ONE of the most powerful minds, the most intense personalities, in American literature is that of Orestes Brownson, whose distinguishing trait, at first glance, is the broad range of interests, of thought, and of knowledge over which his intellect plays with abiding and almost equal strength. Neither discursive, content with moving upon the surface, nor overborne by emotion, nor bound by prejudice or pedantry, it seems to many of us to have surpassed in depth, comprehensiveness, and sincerity every other philosophic mind that this country has produced. In keeping with his intellect, Brownson’s lucid, forceful style gives the impression of a prodigious and unchanging momentum. His collected works fill twenty ponderous volumes,1 some of which have claimed title to further remembrance by holding their vitality intact after thirty or forty years. It is of this mind and personality that I offer here an outline, filled in with fresh and significant personal details gathered from his son and editor, Major Brownson, of Detroit, and from old friends of the rugged Catholic American philosopher.
Gifted with an odd combination of names, Orestes Augustus Brownson was born at Stockbridge, Vermont, in 1803, the 16th of September. Nearly seventythree years later — April 17,1876 — he died in Detroit, Michigan. A sister, his twin, accompanied him into the world. These two were the youngest children of Sylvester and Relief Metcalf Brownson. Both parents were tall and fine looking, and the tradition runs that they were Presbyterians. The mother’s father, Mr. Metcalf, was a man very strict about keeping his word, and required his children to make good their promises at any and every cost. Mrs. Brownson, in her turn, impressed this principle deeply upon Orestes. His father, Sylvester, belonged to a Connecticut family, and his mother was a New Hampshire woman, but they made their home in Vermont.
Sylvester Brownson died when Orestes was only six years old. This event, with the loss of Mr. Metcalf’s property, left Mrs. Brownson poor, and friends of the family took the lad and his sister to live with them, in separate places. But although the twins suffered greatly from this parting, the boy Orestes throve in his new home at Royalton, Vermont. Later in life he served for various terms in pulpits, but everything he did, both as preacher and as writer, it seems, was achieved by sheer hard work and determination. He had an elder brother, Daniel, who gained some reputation as an orator, apparently with fluent ease, but Orestes did not so comfortably conquer the art of persuasive or expository speech. He used humorously to tell his son Henry about the drenching perspiration of excitement and fear in which he preached his first sermon. This son informs me, too, that “ his writing, all through life, was more laborious than the reader would suspect. I have from ten to thirty beginnings of some of his articles. Sometimes he would write half a dozen pages, sometimes more, and become dissatisfied and begin all anew. He rarely patched, but preferred to commence all over again.” The few details of family history just given are, I believe. mostly new in print. There has been a singular lack of particulars in published accounts of Brownson; and I shall mention, later, some other items which I have collected. A full view of his inner life, however, is supplied by his most widely known book, his autobiography, entitled The Convert.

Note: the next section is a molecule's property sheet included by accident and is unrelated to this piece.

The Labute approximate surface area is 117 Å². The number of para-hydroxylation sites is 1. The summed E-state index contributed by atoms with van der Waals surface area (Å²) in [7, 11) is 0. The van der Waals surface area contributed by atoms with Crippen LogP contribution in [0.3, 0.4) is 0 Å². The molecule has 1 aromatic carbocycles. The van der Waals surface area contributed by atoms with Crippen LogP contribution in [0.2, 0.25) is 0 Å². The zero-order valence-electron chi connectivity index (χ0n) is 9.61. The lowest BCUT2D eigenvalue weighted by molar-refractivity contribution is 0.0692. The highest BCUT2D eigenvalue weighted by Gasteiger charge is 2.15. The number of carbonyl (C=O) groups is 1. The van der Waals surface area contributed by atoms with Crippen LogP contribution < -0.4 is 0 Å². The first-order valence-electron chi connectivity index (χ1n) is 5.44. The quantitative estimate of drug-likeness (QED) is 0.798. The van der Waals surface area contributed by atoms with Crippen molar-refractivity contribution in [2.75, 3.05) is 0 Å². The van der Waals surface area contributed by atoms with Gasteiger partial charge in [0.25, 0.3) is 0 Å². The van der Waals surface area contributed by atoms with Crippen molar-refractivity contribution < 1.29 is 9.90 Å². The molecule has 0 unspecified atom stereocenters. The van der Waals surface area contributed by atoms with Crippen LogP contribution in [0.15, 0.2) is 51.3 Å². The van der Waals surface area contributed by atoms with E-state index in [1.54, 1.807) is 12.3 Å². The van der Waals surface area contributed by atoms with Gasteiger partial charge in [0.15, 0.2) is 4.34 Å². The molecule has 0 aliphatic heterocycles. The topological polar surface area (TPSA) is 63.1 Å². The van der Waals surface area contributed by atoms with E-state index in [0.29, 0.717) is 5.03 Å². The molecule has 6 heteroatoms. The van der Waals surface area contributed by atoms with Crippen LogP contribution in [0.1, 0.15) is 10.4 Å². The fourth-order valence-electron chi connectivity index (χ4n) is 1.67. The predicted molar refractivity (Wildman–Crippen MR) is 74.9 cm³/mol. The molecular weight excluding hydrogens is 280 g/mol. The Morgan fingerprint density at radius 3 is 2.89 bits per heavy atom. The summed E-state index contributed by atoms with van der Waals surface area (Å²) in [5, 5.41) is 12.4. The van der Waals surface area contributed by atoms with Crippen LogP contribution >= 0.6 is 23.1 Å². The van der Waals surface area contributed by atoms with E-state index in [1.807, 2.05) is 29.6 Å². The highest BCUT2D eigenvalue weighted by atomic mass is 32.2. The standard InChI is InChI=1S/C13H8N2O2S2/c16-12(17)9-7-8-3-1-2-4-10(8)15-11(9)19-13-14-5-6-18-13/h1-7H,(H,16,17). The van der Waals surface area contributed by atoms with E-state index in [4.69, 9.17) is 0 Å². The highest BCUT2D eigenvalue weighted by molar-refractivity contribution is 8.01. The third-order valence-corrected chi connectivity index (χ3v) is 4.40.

Brought up from early boyhood by “ an aged couple,” he tells us, he had no childhood. Although he thought this a misfortune, it is no uncommon case, and many of the most useful men in our national life have been so reared. From his earliest recollection his thoughts took a religious turn. While still a boy he had certain interior experiences such as are recorded of St. Thomas Aquinas and other saints, though his traits in manhood were not those which the world remarks as saintly. He held, as he supposed, long and familiar conversations with our Lord, “ and was deeply pained when anything occurred to interrupt them. Sometimes, also,” he says, “ I seemed to hold a spiritual intercourse with the Blessed Mary and with the holy angel Gabriel, who had announced to her that she was to be the mother of the Redeemer. I was rarely less alone than when alone. I did not speculate on the matter. It all seemed real to me, and I enjoyed often an inexpressible happiness.” It is not surprising that, with such inborn aptitudes, his first wish in life was that he might become a minister of religion. It was this that prompted his earnest longing for knowledge and caused him to study. Steering through troublous eddies and cross-currents of contradictory thought, he attained his desire to some degree, but in the end passed from the ministry of religion to the place of a literary, philosophical, and critical expounder of it.
When he was fourteen, his mother removed to Ballston Spa, Saratoga County, New York. He joined her there, and for a time attended the Ballston Academy, where he learned Latin enough to read Virgil. Up to the dawn of manhood his besetting problem was to find the truth, “ to experience religion ; ” and he seems to have gone about the solving of it in the old-fashioned way of misery. He conceived himself to be without faith, hope, or love. Yet the term “ old-fashioned ” needs qualification, for this mode of approach to truth and peace has not gone out of vogue, and probably never will. There is another mode : that of expanding happily, yet completely, to the sunshine of celestial things, as buds unfold to the light of heaven. Which one of the two is followed depends much on temperament or circumstance. The avenue of gloom and self-accusation is often paced by those spirits who are naturally the most joyous in outward character, like St. Francis of Assisi, as well as by those inclined to melancholy. On the other hand, a glad and grateful advance to the goal of faith along the road of joy does not necessarily imply a superficial mind. At the age of nineteen, Brownson, who had not been reared in any special form of belief, emerged from his misery of doubt and darksome search into Presbyterianism, finding comfort therein for a while.